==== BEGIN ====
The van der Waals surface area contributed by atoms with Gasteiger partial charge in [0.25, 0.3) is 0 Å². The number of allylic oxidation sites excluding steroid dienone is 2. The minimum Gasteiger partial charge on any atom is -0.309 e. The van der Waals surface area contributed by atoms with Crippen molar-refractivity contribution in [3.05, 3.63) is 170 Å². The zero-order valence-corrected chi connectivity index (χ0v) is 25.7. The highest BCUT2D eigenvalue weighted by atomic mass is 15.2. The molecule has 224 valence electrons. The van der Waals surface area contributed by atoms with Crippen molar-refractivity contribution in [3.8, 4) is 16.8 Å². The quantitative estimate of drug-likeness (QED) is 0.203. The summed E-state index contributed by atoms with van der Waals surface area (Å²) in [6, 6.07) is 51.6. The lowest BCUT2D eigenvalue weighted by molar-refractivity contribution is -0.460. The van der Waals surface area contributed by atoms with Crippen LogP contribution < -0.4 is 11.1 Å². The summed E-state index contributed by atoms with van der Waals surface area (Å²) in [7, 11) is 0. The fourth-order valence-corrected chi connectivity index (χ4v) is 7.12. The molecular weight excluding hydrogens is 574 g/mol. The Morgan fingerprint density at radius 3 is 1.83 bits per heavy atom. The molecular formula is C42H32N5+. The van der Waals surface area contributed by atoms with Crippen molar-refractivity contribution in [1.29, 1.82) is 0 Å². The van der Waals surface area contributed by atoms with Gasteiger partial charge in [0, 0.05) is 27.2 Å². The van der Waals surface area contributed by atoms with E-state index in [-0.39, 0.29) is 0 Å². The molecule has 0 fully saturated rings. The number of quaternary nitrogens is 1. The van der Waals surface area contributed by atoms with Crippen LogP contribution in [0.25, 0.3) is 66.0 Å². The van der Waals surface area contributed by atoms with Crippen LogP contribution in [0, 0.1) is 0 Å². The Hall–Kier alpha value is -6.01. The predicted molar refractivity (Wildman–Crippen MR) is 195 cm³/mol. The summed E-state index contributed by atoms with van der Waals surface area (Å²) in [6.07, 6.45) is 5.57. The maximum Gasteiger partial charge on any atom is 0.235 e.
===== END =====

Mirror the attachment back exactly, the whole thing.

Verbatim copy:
The van der Waals surface area contributed by atoms with Gasteiger partial charge in [0.25, 0.3) is 0 Å². The number of allylic oxidation sites excluding steroid dienone is 2. The minimum Gasteiger partial charge on any atom is -0.309 e. The van der Waals surface area contributed by atoms with Crippen molar-refractivity contribution in [3.05, 3.63) is 170 Å². The zero-order valence-corrected chi connectivity index (χ0v) is 25.7. The highest BCUT2D eigenvalue weighted by atomic mass is 15.2. The molecule has 224 valence electrons. The van der Waals surface area contributed by atoms with Crippen molar-refractivity contribution in [3.8, 4) is 16.8 Å². The quantitative estimate of drug-likeness (QED) is 0.203. The summed E-state index contributed by atoms with van der Waals surface area (Å²) in [6, 6.07) is 51.6. The lowest BCUT2D eigenvalue weighted by molar-refractivity contribution is -0.460. The van der Waals surface area contributed by atoms with Crippen LogP contribution < -0.4 is 11.1 Å². The summed E-state index contributed by atoms with van der Waals surface area (Å²) in [7, 11) is 0. The fourth-order valence-corrected chi connectivity index (χ4v) is 7.12. The molecular weight excluding hydrogens is 574 g/mol. The Morgan fingerprint density at radius 3 is 1.83 bits per heavy atom. The molecular formula is C42H32N5+. The van der Waals surface area contributed by atoms with Crippen molar-refractivity contribution in [1.29, 1.82) is 0 Å². The van der Waals surface area contributed by atoms with Gasteiger partial charge in [0, 0.05) is 27.2 Å². The van der Waals surface area contributed by atoms with E-state index in [-0.39, 0.29) is 0 Å². The molecule has 0 fully saturated rings. The number of quaternary nitrogens is 1. The van der Waals surface area contributed by atoms with Crippen LogP contribution in [0.25, 0.3) is 66.0 Å². The van der Waals surface area contributed by atoms with Crippen LogP contribution in [0, 0.1) is 0 Å². The Hall–Kier alpha value is -6.01. The predicted molar refractivity (Wildman–Crippen MR) is 195 cm³/mol. The summed E-state index contributed by atoms with van der Waals surface area (Å²) in [6.07, 6.45) is 5.57. The maximum Gasteiger partial charge on any atom is 0.235 e.